"A FRIEND TOLD ME that if you masturbate right before a date, it gives you a glow.” This is Lisa Carver, punk rocker, writer and on-line diarist in reference to her wedding day. She writes often that she dislikes masturbation, but did covet the picture of herself a glowing bride in white.
Predating most “weblogs,” Carver’s notorious let-it-all-hang-in column, “The Lisa Diaries,” taken one entry at a time, was a droll travelogue across an uncharted terrain of inventive, gender-bursting sexuality. Who’s going to resist four hundred, five hundred words at a spurt that begin with terse, bright confessions like “I have been masturbating like a madwoman”? Or a writer who can reflect, “Dave and I need a wife—I’m much more like another husband. I work all the time and want someone to bring me a drink”? In Lisa’s candid dispatches about love, lust and creative relationships in the expanded collection of her reports from the open marriage bed, “ours is a tale of marital problems and solutions, just with a few more penises and vaginas than usual.”
There aren’t many writers who can pull this off, day after day. The creepy part of so many confessional diaries, political weblogs and spiraling rants found nowadays in “blogs” and “weblog rings,” is what sexless virtual circle jerks they are. It’s dispiriting that so many have so little to say at such length.
Lisa is open. (I’ll show you my weblog if you show me yours.) Her work is best when she’s concise, evoking hours of experience in a simple summa: “We fight all the time. Our latest fight, caused by his rejection of my hairless experiment and my inability to understand his skinny dying girl fantasy.”
In the online incarnation, Lisa escaped narcissism with the same punk rock zeal and attitudinal vehemence she poured into earlier vehicles, her band, Suckdog, and her classic zine, Rollerderby. The distilled intensity is daunting. Of course we want some bluster, the half-and-half in sex’s strong coffee—one writer who figures into the book has posted in her own web journal that some of Lisa’s work is “slightly embellished/fabricated, but that’s fine with me.” In measured doses, it’s tough to dislike someone who considers, “I got a haircut very unlike my usual pigtails: short, jagged bangs and long sides. It’s severe. You know what it is? The haircut of a woman who gets gone down on.” It’s not the same as Erica Jong’s notorious 1970s notion of the “zipless fuck,” it’s the zipless lips that Lisa’s got. I read the book over the course of a couple of weeks, imbibing only a few juicy rockets charging from her lifeforce at a time. Trying to read more than that is overwhelming: so much tenderness, so much raucous conflict, so much wetness. The short, sharp shock is Carver’s form.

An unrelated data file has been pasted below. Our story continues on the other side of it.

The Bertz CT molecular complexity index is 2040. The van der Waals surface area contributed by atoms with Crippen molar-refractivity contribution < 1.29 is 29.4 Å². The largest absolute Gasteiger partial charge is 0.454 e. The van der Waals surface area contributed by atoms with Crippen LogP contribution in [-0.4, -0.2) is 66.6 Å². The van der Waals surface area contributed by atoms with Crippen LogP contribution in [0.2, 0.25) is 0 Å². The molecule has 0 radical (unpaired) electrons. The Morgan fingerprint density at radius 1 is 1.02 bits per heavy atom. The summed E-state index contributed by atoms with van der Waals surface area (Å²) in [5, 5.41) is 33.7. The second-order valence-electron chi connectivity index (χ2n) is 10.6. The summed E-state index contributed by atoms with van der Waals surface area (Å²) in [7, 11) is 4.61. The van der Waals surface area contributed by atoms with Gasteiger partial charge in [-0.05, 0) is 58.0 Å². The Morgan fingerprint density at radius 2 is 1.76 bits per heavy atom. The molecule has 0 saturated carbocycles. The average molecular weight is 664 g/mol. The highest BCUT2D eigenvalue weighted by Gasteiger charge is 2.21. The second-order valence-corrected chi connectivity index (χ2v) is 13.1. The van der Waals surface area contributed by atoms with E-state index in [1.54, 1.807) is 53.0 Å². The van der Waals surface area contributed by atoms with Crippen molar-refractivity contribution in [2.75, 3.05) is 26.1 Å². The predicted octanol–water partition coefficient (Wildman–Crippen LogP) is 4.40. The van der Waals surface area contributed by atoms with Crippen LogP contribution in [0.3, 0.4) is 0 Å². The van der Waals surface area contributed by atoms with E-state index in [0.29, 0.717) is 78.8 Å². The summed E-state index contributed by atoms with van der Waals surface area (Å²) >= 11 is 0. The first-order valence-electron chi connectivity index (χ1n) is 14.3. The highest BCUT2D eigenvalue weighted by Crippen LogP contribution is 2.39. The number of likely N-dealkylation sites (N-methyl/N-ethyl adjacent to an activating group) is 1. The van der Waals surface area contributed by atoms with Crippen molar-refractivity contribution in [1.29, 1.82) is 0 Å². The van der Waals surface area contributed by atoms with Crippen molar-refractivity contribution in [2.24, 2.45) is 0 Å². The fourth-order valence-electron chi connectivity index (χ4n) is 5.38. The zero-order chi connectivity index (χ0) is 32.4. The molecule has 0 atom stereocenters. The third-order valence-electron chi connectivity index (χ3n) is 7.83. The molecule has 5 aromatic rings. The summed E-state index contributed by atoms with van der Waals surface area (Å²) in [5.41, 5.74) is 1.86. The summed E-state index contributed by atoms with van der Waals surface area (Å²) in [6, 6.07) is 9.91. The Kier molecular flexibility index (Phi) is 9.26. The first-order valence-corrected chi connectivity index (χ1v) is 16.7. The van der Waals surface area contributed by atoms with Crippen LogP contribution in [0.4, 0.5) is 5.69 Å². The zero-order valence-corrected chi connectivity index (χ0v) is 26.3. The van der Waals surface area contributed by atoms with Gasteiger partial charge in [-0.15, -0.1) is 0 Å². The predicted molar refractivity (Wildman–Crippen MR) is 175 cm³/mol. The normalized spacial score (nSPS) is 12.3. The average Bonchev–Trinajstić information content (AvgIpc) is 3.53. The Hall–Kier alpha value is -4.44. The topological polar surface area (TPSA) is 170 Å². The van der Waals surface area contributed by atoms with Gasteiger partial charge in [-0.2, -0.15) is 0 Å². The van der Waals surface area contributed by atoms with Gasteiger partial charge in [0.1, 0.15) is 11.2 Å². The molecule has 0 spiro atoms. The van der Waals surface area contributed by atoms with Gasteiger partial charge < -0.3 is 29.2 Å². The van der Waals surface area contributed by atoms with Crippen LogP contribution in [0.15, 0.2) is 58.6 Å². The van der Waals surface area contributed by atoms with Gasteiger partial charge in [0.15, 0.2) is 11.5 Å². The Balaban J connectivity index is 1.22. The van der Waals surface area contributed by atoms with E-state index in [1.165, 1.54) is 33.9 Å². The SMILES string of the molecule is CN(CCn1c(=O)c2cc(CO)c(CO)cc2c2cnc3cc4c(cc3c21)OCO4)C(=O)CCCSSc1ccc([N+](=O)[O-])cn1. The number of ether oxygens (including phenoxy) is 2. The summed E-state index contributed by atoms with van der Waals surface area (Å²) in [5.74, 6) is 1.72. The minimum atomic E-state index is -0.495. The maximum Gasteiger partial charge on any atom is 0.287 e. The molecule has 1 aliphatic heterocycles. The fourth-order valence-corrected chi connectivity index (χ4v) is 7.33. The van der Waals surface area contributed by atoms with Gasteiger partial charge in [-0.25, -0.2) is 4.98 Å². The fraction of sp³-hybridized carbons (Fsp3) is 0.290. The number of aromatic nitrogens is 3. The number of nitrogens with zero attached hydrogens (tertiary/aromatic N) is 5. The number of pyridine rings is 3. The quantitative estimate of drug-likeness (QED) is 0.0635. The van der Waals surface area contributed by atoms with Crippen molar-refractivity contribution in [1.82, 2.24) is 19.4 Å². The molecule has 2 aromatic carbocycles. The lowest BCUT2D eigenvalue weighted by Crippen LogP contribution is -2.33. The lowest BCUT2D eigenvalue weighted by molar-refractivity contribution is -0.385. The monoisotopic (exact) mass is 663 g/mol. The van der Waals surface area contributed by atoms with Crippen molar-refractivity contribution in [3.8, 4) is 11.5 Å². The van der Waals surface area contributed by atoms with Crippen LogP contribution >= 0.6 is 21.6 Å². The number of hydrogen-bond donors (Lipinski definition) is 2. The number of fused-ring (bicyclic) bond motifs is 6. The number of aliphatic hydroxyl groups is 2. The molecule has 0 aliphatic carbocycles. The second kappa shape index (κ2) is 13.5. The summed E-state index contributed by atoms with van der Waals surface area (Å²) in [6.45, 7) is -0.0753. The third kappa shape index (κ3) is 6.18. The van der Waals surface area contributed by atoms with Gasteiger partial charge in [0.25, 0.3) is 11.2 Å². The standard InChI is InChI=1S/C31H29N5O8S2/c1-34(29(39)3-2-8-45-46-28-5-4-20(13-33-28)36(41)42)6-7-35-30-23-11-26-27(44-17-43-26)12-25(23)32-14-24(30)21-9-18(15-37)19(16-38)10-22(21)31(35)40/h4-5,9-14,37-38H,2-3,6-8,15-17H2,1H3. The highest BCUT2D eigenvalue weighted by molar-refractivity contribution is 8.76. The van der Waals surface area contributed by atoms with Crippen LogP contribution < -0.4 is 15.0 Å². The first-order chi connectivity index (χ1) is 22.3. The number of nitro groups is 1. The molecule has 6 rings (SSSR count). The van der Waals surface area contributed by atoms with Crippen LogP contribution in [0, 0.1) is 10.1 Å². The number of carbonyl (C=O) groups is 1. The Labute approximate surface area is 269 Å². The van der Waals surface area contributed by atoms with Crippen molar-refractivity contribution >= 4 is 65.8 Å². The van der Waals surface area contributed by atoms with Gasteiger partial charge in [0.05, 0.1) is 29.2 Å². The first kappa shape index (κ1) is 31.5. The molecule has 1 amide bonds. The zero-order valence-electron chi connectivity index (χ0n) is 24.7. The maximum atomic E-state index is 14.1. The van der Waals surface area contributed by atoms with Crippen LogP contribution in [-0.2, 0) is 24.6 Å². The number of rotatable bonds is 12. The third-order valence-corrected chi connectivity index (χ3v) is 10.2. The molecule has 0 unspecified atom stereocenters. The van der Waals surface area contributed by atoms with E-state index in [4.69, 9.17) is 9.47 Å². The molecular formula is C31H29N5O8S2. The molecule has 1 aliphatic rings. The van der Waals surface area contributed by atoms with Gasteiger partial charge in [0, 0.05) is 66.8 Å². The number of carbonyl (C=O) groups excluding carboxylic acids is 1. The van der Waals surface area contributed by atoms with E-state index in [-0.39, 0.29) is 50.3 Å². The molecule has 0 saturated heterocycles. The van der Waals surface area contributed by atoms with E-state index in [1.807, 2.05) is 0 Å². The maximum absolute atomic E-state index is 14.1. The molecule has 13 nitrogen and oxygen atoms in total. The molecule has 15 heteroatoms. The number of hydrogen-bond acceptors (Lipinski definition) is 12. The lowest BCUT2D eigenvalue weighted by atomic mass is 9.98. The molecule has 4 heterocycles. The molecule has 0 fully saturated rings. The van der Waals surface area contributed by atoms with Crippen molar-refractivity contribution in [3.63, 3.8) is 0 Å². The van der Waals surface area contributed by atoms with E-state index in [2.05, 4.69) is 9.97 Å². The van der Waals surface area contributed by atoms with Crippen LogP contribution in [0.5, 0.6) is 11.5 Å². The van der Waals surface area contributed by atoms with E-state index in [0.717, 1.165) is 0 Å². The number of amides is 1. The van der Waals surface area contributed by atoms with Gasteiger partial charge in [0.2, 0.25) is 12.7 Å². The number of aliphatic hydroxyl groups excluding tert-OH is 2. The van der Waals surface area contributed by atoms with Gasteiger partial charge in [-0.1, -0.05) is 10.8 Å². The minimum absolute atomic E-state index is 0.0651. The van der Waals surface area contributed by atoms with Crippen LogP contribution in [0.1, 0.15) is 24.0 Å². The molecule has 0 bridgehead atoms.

While the entries were being posted, Lisa became aware that her relatives and acquaintances were checking in on her. It’s an idea that makes her even giddier: think of that level of exposure and/or exhibitionism, that all your friends and family might have read your mind, I mean, diary, without talking about it, that your illin’ repute might precede you. (Nice work if you can get it.) It’s unlovely enough a notion that someone would want to read anyone’s journals unless they’re brilliant and at least twenty years dead.
Most of the narrative finds Lisa and Dave negotiating the rules of their open marriage, their novelties, their fights. (She calls her 2000 entries “The Year of Swapping Dangerously.”) Here’s a visit to a private sex club: “The night had begun with such promise—flogging, Saran Wrap, toe-licking. But, in the end, Dave and I did the same exact thing we’ve done at more intellectual and clothed parties—have a quick in the coatroom and slink away.” She’s sentimental and so attached to her Dave, again and again. “Sleeping with someone else is one thing, but it would be wrong to let someone else borrow Dave’s space in my heart, even for a minute.” (Awwwww. It’s an ideal she’s rampaging through, illustrating with uncommon deftness, how communication in a relationship, the sharing of dreams and fantasies, create not only an obstruction against the outside world, but make both partners more open.
But then there’s always another naughty notion. Her friends are a confederacy of sensual voyagers. She and a friend shop for a strap-on dildo. Dave’s confronted her about bad credit, cocaine and the “exotic foods” aisle of the grocery. “It’s going to be a pleasure to fuck this new, regimented person up the ass. I wanted to impress Dave with my penis,” she writes. “We decided I’d get a medium… Then Rachel reminded me of some means things Dave has done and said… and I contemplated getting a supersize instead.”
All the sex, all the time, good, bad and convoluted, always flirting with heartbreak and laughter: “Anonymous sex or competitive sex never brings you the awareness of life that comes with love. Bad sex—frenzied, unfriendly, confrontational—is not painful. Loving sex is. Especially when there are rocks under you.”
The Lisa Diaries: Four Years in the Sex Life of Lisa Carver and Company
By Lisa Carver
Black Books, paper, $16, 272 pages
[Newcity, 1 October 2003]